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Your child is your everything.
Leaving them with a nanny for the first time is painful. It can cause feelings of guilt and even depression.
Every parent goes through some form of separation anxiety when leaving a child with a nanny for the first time.
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How to Survive Leaving Your Child With a Nanny for the First Time
As with all difficult things in life, you just have to take it day-by-day. The first day will be hard, but you need to tell yourself that it will get easier. Give your child a hug and a kiss and say goodbye. Once you get through that first day, every subsequent day will be much easier.
You don’t necessarily need any specific items for leaving your child with a nanny. However, there are a few supplies that might help the transition for all of you.
1. Nanny Cam
- 1080P PAN, TILT, ZOOM WIFI CAMERA – Live streaming 1080p @30fps video. Remotely pan, tilt and zoom…
- BABY MONITOR SOUND ALARM MODE, SHARING & ALEXA – Turn your Amcrest Smart Home camera into an…
- AI CHIPSET & HUMAN DETECTION – This is our most technologically advanced, smallest form factor and…
Will the nanny be staying at your home? If so, get a nanny cam.
A nanny cam allows you to check in on your child throughout the day. The app lets you pull up the camera on your phone wherever you happen to be.
It’s a good idea to put one of these nanny cams in the living room, kitchen, and nursery.
2. Hidden Nanny cam
No one wants to admit that they’re suspicious of wrongdoing, especially when the nanny hasn’t had a chance to prove themselves yet.
Still, it might ease your mind to know you have surveillance if needed.
A hidden nanny cam might be something you never even use, but the peace of mind it offers can be priceless.
3. Soft Blanket
- SUPER SOFT & DURABLE CONSTRUCTION: This throw blanket is made using 100% premium microfiber…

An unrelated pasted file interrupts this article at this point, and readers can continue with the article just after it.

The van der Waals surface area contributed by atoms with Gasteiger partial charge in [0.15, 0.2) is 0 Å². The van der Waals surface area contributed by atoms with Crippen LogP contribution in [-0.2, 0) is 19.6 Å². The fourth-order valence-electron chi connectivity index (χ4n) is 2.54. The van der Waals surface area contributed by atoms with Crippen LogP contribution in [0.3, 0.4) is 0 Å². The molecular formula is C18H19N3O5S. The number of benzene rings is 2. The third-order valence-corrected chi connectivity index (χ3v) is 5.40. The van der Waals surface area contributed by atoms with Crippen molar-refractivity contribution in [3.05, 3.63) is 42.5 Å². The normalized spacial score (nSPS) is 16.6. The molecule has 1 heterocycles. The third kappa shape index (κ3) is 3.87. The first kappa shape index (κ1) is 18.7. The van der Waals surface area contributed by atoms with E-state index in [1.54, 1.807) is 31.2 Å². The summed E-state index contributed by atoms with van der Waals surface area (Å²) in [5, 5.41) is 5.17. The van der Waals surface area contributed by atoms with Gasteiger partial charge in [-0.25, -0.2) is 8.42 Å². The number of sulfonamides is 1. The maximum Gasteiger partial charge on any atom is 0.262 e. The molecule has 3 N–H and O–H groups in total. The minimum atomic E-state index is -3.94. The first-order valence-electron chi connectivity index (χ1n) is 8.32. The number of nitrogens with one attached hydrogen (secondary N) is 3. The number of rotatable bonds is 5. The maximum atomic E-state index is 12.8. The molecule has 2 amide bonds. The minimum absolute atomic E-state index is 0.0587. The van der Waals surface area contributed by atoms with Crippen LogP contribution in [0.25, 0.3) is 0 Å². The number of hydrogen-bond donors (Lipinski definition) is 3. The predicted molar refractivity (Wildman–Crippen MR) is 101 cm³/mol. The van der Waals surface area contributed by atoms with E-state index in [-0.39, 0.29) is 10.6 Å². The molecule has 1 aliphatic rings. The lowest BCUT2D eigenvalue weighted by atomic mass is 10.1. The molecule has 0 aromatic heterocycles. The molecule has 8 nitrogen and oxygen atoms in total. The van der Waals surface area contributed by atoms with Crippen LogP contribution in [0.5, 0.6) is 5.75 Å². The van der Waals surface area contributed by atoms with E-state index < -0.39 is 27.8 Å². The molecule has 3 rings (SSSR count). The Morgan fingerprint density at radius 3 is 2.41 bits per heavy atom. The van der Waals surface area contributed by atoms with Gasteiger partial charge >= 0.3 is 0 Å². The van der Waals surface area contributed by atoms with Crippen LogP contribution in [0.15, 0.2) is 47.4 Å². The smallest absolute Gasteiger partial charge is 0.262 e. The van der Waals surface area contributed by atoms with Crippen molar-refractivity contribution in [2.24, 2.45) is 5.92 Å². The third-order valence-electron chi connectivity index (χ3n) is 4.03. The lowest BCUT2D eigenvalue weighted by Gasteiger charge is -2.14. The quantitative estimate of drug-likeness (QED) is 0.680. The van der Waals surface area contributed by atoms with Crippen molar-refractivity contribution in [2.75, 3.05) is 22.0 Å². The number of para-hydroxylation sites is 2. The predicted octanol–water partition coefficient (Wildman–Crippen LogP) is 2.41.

- SUITABLE FOR ALL SEASONS: This cozy throw blanket also lightweight and warm enough for use in spring…
- CLASSY & COZY: COCOPLAY W super soft throw blanket offers the right balance of comfort and style to…
Depending on your child’s age, you might want to leave them with a special blanket for use while you’re away.
My daughter had a case of separation anxiety, and the blanket was our solution. In our case, it was a blanket I already owned and used for warmth when we were cuddling together and watching television.
My daughter said using this blanket during the day made her feel like I was hugging her.
If you don’t already have a blanket you can use, purchase one, share it together, and then let your child use it while you’re gone.
4. A Lovey
- Soft & Comfortable: When baby start to experience separation anxiety, baby security blanket is a…
- Provide Security: The baby lovey relieves baby’s anxiety when parents are not with them, helping…
- Unique Design: The Baby’s puppy lovey is design as a comforting pal for little ones. It’s portable…
A lovey is a plush doll that feels like a blanket. It’s the ideal choice for young children who need comfort.
The lovey becomes special to them because it makes them feel safe and secure.
A special lovey for use with the nanny gives them something to look forward to and appreciate.
5. A Goodbye Book
- Hardcover Book
- Hopgood, Sally (Author)
- English (Publication Language)
Reading a book about goodbyes is a way to give both you and your child a moment to digest the fact that you’ll be separated for a short while.
This gives you the added bonus of reading to your child, which is always a good thing.
Step One: Preparing Your Child for the Nanny
How old is your child? Those who are under 12 months may not need a lot of prep time for spending the day with a nanny.